March 6, 2017
By Silver Krieger
New York, NY – Just before a Friday, March 3rd New York City Council hearing at City Hall, workers from the fast and retail industries and others gathered on the steps to urge passage of legislation that would give them vital rights in their fight for fair scheduling practices.
They were joined by union leaders and politicians, among them Comptroller Scott Stringer, Public Advocate Tish James, DCA Commissioner Lorelei Salas, Councilmembers Julissa Fererras-Copeland, Mark Treyger, Carlos Menchaca, Fernando Cabrera, and CM and Labor Committee Chair I. Daneek Miller. Other groups such as Make the Road New York, New York Communities for Change, Center for Popular Democracy, A Better Balance, were also represented.
Three scheduling bills have been introduced in the City Council that would require fast-food stores to give workers two weeks’ notice of their schedules, and pay a penalty to workers if schedules are changed at the last minute, give current employees more hours before hiring new part-time workers to fill open shifts, and place restrictions on “clopenings,” the practice of requiring workers who close a store one night to come back a few hours later to open it the next morning. Another bill would prohibit “on-call” scheduling in the retail industry, which requires workers to be available for hours even if they have not been scheduled to work and won’t get paid. A fifth bill would give workers the right to request a flexible schedule without fear of retaliation for making the request.
Workers at the rally spoke eloquently of their struggles and detailed how the current practices have made planning for child care, doctor’s visits, and schooling all but impossible. Janika Reyes of the Retail Action Network broke down in tears as she described how during her mother’s bout with cancer, she had to make the wrenching choice of choosing to be with her ill parent or keeping her job. “We have lives – see us,” she said. Because of the on-call scheduling practice in her job, she had to be available for shifts even during those times her mother needed her desperately.
Fast-food worker Harmony Higgins, who works at Chipotle, is expecting her first baby, and because of the same practice, is unable to schedule doctor’s appointments. When she does take time off, she has to find her own replacements. And, she said, the manager began degrading her hours in retaliation, to the point where, “Now, if I get four hours a day, I’m lucky.”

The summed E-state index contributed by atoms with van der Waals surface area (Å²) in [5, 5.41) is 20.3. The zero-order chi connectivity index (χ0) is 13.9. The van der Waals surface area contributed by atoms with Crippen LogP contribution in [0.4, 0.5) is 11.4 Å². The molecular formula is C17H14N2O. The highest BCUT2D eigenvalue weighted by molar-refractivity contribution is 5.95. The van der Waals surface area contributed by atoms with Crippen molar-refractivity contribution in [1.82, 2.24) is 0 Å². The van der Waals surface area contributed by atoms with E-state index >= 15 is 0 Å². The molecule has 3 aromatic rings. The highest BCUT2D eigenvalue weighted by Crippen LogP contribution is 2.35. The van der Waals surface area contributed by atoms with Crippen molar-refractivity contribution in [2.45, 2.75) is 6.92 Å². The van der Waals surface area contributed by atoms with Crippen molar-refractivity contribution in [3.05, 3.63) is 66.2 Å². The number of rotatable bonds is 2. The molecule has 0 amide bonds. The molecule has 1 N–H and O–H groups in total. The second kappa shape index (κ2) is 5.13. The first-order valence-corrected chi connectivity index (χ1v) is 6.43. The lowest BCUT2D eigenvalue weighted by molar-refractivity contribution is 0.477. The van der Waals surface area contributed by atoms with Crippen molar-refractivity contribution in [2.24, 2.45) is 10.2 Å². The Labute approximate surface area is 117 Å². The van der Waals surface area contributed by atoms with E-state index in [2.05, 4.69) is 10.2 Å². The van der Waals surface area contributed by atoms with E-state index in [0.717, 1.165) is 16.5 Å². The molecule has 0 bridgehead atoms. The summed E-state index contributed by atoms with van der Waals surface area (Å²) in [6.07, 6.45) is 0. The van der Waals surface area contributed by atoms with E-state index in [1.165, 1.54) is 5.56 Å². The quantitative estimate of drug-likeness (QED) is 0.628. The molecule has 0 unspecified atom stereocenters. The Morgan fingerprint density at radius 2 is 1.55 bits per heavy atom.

Jose Sanchez, who works at a Domino’s Pizza in Washington Heights, said through an interpreter that although he knows the hour he must start, he never knows when the shift will end. When he talked to the manager about it, his hours were also cut. Now, he and other employees at the location have gone on strike.
Hector Figueroa, President of 32BJ SEIU, told the crowd, “Fast-food workers sparked the fight for fifteen dollars an hour five years ago. Now, in New York, California, Seattle and other parts of the country, we are on the path to that goal. Fast-food workers, retail workers, are aligned with the unions. Labor stands with the workers of this city, for scheduling fair to working families. Today, voices of the workers will be heard.”
RWDSU President Stuart Applebaum said, “Our union is committed to raising job standards across industries and occupations. On-call scheduling is invasive and wrong. Today’s hearings are a critical first step in helping workers gain control of our own lives and have the ability to earn a living. Together we urge the City Council to pass Intro 1387, which bans on-call, immediately.”
NYC Comptroller Scott Stringer drew a laugh when he said, “It’s time to put some beef on these burgers,” and Public Advocate Tish James initiated chants of “Pass the Bill,” when she told the assembled workers, “To the franchise owners – if you want to see us smile, pass the bill. If you want to have it your way, pass the bill.”
The Council will also hear testimony on the Fast-Food Worker Empowerment Act, which would require employers to honor workers’ requests to deduct voluntary contributions from their paycheck to a not-for-profit organization that could fight for the workers, their families and their communities.
The bills all have a majority of council members signed on as co-sponsors in the City Council.